Museum of Plugs and Sockets logo, small Classic continental European
plugs with different pin designs
navigation icon navigation iconoverview navigation icon

 

Nearly all plugs have at least two, straight pins. However, very different models of pins have been designed. Two examples are shown below. One plug has two sharply bent blades, the other has a single pin that consists of two concentric conductive elements.

 

Hakensteckdose, Hakenstecker Hakensteckdose, Hakenstecker
Hakensteckdose, Hakenstecker

1 - 3
Surface mount, black glazed steatite wall socket and matching plug. The plug has 6.7 mm wide rectangular bent blades. These  plugs and sockets, made in Germany, were referred to as Hakenstecker and Hakensteckdose (hook plugs and sockets). Image no. 3 shows the socket without top half to illustrate blade-socket contact.
A 1930 wholesaler catalog mentions hook plugs and sockets as devices for special electricity tariffs.   {WN}
 
 
 
 

 
 
 
4
The origin is unknown; as yet the GTR logo has not been traced. It is likely that hook plugs have been used mainly (or only) in Thüringen and Sachsen. The shown specimen, rated at 6A - 250V, is an early model, probably made in the mid or late 1920s.

Also 10A models have existed. Hook plugs remained in use - at least until the 1960s - in the former German Democratic Republic. The image no. 4 shows a GDR made 10A hook plug. The size of the Bakelite cast is comparable to 'standard' plugs with two round pins.  Blade width is 6.5 mm; spacing is 15 mm (center to center), identical to the 6A porcelain plug. The 10A fits in the 6A porcelain socket.    {RH}

Plug has a grade 1 TGL quality mark and has been made by IKA (VEB Installation, Kabel und Apparaten in Leipzig). In 1958 IKA became a part of a larger conglomerate based in Ruhla, Thüringen (EIR = Elektroinstallation Ruhla).
Hakenstecker 10A made in GDR

 

Concentric plugs, 4A and 6A Concentric plug and connector, 6A

Maeler & Kaege 10A concentric plug Concentric socket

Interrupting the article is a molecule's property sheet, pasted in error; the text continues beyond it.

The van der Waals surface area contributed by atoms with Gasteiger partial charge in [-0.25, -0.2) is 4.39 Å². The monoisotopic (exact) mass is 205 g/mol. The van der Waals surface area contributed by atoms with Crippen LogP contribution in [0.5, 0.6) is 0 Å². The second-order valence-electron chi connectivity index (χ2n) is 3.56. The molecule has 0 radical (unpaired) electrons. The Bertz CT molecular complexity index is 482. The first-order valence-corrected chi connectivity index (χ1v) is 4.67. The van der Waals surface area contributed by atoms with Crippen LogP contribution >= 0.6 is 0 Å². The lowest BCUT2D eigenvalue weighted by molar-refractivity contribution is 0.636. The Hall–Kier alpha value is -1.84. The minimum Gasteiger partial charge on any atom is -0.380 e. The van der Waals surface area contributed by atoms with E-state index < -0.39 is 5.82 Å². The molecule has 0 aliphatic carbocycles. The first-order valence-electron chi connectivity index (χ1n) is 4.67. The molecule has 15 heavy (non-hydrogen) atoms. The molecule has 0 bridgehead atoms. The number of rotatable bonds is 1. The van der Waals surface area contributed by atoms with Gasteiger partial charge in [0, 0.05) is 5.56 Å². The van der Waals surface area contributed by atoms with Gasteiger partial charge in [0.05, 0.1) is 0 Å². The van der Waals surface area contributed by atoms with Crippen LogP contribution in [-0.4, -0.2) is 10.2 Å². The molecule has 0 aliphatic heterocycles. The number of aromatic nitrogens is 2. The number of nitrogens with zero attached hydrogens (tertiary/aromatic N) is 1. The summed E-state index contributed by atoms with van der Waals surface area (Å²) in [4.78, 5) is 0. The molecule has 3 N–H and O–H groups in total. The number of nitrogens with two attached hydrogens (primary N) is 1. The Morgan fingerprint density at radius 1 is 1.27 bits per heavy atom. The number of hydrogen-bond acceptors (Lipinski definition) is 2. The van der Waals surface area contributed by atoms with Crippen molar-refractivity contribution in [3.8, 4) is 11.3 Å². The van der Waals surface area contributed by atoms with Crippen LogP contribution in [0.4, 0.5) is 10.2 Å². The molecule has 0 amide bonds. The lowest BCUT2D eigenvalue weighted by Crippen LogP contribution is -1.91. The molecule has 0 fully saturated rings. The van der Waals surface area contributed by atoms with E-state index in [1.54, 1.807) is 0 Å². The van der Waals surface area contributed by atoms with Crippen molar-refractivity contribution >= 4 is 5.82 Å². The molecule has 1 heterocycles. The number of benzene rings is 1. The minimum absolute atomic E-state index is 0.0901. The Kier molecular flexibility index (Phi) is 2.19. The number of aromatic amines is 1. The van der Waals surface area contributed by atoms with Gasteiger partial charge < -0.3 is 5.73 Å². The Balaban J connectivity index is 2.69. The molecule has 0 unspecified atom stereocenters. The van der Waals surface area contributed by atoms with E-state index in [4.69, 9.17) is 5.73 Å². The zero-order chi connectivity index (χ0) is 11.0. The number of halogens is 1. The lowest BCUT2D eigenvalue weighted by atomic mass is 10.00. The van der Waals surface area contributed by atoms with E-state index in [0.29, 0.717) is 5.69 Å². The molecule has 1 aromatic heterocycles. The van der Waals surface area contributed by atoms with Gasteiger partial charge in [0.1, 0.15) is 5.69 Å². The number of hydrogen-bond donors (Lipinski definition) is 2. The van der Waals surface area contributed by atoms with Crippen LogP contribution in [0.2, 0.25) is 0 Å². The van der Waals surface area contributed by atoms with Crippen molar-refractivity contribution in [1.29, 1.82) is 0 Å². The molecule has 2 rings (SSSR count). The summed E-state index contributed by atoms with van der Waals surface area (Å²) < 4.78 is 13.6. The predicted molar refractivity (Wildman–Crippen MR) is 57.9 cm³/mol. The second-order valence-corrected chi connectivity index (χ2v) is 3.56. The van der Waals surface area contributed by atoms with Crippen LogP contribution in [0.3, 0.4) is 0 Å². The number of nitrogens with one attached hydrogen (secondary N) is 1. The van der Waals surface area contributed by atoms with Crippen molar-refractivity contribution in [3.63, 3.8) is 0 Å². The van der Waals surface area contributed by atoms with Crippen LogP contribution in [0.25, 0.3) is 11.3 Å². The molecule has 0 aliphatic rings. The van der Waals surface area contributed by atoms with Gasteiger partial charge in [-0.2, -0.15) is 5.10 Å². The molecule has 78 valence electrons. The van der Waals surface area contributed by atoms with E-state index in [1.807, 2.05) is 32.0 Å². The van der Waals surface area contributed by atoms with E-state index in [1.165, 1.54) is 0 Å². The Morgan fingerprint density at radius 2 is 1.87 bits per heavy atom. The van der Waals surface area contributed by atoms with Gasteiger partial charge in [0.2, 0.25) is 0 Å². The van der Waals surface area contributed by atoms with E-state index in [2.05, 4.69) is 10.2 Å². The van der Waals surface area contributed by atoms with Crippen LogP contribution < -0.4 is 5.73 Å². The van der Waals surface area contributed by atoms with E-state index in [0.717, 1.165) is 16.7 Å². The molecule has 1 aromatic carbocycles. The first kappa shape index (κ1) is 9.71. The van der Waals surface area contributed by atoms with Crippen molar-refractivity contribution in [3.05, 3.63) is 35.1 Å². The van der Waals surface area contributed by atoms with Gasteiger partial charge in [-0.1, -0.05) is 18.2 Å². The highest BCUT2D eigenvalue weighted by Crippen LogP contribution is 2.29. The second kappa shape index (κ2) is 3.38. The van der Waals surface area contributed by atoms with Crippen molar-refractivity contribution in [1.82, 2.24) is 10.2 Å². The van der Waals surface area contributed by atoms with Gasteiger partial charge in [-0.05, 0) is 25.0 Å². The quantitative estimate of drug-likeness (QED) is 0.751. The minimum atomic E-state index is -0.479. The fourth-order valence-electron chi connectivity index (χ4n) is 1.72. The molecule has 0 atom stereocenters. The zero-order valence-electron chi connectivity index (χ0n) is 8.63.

5 Plugs with two concentric contacts and housing made of Lignum vitae wood. Concentric plugs have been made in Germany from early 1900s until mid 1960s, mainly for more demanding, outdoor use. In Germany they were known as Garagenstecker or Zentralstecker. Shown examples and images in catalogs show they were often equipped with a watertight locking sleeve. Occasionally they were also offered for domestic use (see no. 9).
Versions existed that were rated at  4, 6, 10, 15 and 20 A. Wooden and ebonite plugs have been made until late 1920s. None of the wooden examples in the collection have a manufacturers name or logo.   {WN}
6 Concentric 6A connector and plug.   {WN}
7 Waterproof concentric plug, rated at 10A - 250V. The lower image shows the inner part with wire connections Cast has Bakelite MPAD mark MU-51. Maehler & Kaege in Ingelheim am Rhein (MU) has made the press work, and probably the complete plug. Type 51 stands for phenol or cresol resin reinforced with cellulose. Dating: 1950s.   {WN}
8 The museum collection doesn't have a classic concentric socket. The image shown has been copied from a 1937 Siemens catalog. It shows a brown Bakelite 10A flush type socket. It a typical domestic product. Sockets for heavy duty or outdoor use were made of cast iron or a robust quality Bakelite.

Porcelain plug with 5.6 and 4.4 mm slots Concentric plug with porcelain socket
Ring of concentric plug indicating 4 Amp 250 Volt

Concentric plug wiith cord and switch  
 

9 Concentric plug with black glazed porcelain outlet found at the attic of a 100+ years old stately home in Rotterdam, Netherlands. Plug and pin dimensions are similar to plug no. 5 (top model). The brass ring to secure the plug indicates a 4 Amp 250 Volt rating.
The outlet has contacts with a diameter of 5.3 mm (left) and 4.1 mm (right). Matching plugs were, among others, made by Stotz-Kontakt (see order no. 14353). It seems likely that this combination of plug and outlet was designed for a special purpose; similar devices have not been found in catalogs. Manufacturer is unknown.   {YG & FS}
10 Besides plug no. 9 also a similar concentric plug with cord and push button was found. It has a 4 Amp. 250 Volt engraving, identical to image no. 9c. Using the device with the same concentric socket that was required for plug no. 9 is asking for troubles. The fact that two identical devices could be used for fully incompatible purposes is remarkable, and indicates that they are exclusively designed for specific types of desks or cabinets.   {YG & FS}

WISKA socket for concentric plug
WISKA socket for concentric plug
WISKA concentric socket and plug

WISKA concentric plug
WISKA concentric plug and connector


It is remarkable that concentric plugs and sockets, essentially identical to the wooden Garagenstecker (image nos. 5 and 6), are still in production. They are nowadays used for marine applications. Material shown in image nos. 11 - 15,  made by WISKA (Kaltenkirchen, Germany), has been delivered by the Dutch WISKA representative Rometel Trade B.V.
 
11, 12
Concentric, polyamide, surface mount socket, rated at 10A - 50V. Image no. 11 shows the IP 56 watertight socket with closed screw cap; images no. 12 shows the concentric contacts.
13, 14
Socket and matching 10A - 50V, IP 56 plug. Compare the pin sizes with 6A - 250V wooden plug (image no. 5).
15 Despite ca. 100 years difference in age, the WISKA plug fit perfectly in a wooden 6A - 250V connector. Even dimensions and screw thread of the brass locking collar have not been changed.

 


Navigation icon D i g i t a l   M u s e u m   o f Navigation icon P l u g s   a n d   S o c k e t s Navigation icon